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Collegium vs Centre

At the heart of the tension is the appointment of judges, specifically the manner in which they are chosen.

Collegium vs Centre
Supreme Court of India

CHENNAI: For the past few weeks, those following politics and judiciary witnessed a war of words between the Union government and the Supreme Court over a range of issues, all of which seemingly have the same root: the appointment of judges to the higher judiciary.

With neither side willing to concede ground, the matters appear to be quickly coming to a head.

There has been a palpable change of equation between these two pillars of democracy in the recent past, which many have traced to the elevation of DY Chandrachud as the Chief Justice of India.

This transformation has been much more pronounced because the Centre appeared to have had an upper hand since the BJP-led NDA came to power in 2014.

At the heart of the tension is the appointment of judges, specifically the manner in which they are chosen.

While the Supreme Court has held steadfast to its primacy over the matter through the Collegium system, the Centre is clearly not happy with it, especially after the apex court struck down its effort to have a say in the matter through the National Judicial Appointments Commission (NJAC).

The belligerents whom the government fielded are Union Law Minister Kiren Rijiju and Vice President Jagdeep Dhankar.

The former was direct and trenchant in his criticism of the Collegium system, terming it to be against the Constitution. He even stated that if the Supreme Court Collegium was unhappy that the government was sitting on the files (of nominees it recommended), then “you appoint yourself, you run the show”. Seldom have we seen such a blunt attack on the higher judiciary by a senior representative of the government. Vice President Dhankar was not as brusque but left little unsaid when he commented that the Supreme Court striking down the NJAC Act undid the “power of the people”.

“The world does not know of any such instance,” he added while delivering a memorial lecture, which had the senior-most members of the higher judiciary in attendance.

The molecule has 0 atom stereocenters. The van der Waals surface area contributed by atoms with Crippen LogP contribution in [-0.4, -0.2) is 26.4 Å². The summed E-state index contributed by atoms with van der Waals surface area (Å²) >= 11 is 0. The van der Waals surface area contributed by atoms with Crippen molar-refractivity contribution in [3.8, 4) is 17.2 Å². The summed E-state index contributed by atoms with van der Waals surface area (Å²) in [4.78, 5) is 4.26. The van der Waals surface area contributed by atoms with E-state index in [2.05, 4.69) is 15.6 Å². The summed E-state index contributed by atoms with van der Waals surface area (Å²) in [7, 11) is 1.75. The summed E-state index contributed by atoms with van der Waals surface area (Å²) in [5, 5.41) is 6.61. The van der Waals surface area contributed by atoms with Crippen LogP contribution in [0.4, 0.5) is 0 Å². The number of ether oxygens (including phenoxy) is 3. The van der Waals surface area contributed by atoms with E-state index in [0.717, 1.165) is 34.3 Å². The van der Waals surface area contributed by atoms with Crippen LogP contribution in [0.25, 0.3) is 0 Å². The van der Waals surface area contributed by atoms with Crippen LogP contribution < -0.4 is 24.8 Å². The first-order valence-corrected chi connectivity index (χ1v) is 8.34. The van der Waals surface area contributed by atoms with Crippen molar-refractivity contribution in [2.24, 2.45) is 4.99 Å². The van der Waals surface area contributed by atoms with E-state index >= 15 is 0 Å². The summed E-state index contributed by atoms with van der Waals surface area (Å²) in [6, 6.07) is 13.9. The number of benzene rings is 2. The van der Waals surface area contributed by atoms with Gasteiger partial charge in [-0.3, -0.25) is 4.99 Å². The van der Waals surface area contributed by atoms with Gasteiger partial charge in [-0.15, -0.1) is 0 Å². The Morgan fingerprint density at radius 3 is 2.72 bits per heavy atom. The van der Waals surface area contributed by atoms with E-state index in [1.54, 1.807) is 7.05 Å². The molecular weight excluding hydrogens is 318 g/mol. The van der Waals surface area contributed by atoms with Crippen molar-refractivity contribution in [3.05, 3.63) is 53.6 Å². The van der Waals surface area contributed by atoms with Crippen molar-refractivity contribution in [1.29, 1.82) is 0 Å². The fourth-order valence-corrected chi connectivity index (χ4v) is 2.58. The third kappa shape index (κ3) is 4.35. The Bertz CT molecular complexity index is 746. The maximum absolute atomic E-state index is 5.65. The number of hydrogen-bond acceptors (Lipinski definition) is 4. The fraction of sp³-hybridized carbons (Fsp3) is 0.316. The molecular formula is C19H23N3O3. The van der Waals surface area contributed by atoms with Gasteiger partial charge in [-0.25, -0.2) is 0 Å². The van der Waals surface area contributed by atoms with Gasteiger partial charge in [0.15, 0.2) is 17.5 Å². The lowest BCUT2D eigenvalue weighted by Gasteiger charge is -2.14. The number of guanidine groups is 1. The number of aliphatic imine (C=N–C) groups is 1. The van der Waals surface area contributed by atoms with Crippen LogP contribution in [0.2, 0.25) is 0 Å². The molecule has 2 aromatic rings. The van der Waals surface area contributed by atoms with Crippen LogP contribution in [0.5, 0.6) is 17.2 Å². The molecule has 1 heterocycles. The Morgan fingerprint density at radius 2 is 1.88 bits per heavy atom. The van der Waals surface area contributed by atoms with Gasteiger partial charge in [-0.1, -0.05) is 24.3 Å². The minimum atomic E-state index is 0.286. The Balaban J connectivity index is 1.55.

The court responded in a measured – but firm – manner, reminding the government that the law of the land has to be followed regardless of its disappointment with the NJAC fiasco.

The Centre is not backing away, as it returned the files of 20 nominees within hours of the Supreme Court taking up the issue with Attorney General R Venkataramani and Solicitor General Tushar Mehta.

There are deficiencies in the Collegium system, key among is the lack of transparency. The powers that the apex court wields reduces criticism to soft punches that it can brush off easily.

But it is not as easy when the government, especially one as powerful as the incumbent regime, pokes holes in the process. It exposes weak spots and opens the Collegium system to unwarranted criticism, to deal with which the backers of the Collegium need to address the lacunae immediately.

Even critics are not fully in favour of the government having power over appointment of judges. It is bad in theory, as the government is either the litigant or respondent in a majority of cases; and it’s worse in practice because a ‘committed judiciary’ can have a disastrous effect on democracy.

Amid this hoopla, came an incisive speech by President Droupadi Murmu.

With CJI Chandrachud and Law Minister Rijiju present on the dais, Murmu put the focus where it should be firmly: the people, especially the oppressed who look up to the courts to deliver justice.

With the benefit of lived experience that enabled her to have a better understanding of administration of justice and how crucial it is for the marginalised, she urged the judiciary, executive and legislature to come together for the sake of those who need the support of courts the most.

For the oppressed masses, speedy delivery of justice is not a matter of power or ego struggle; it is about survival. On this, the Centre and Supreme Court should be on the same page.

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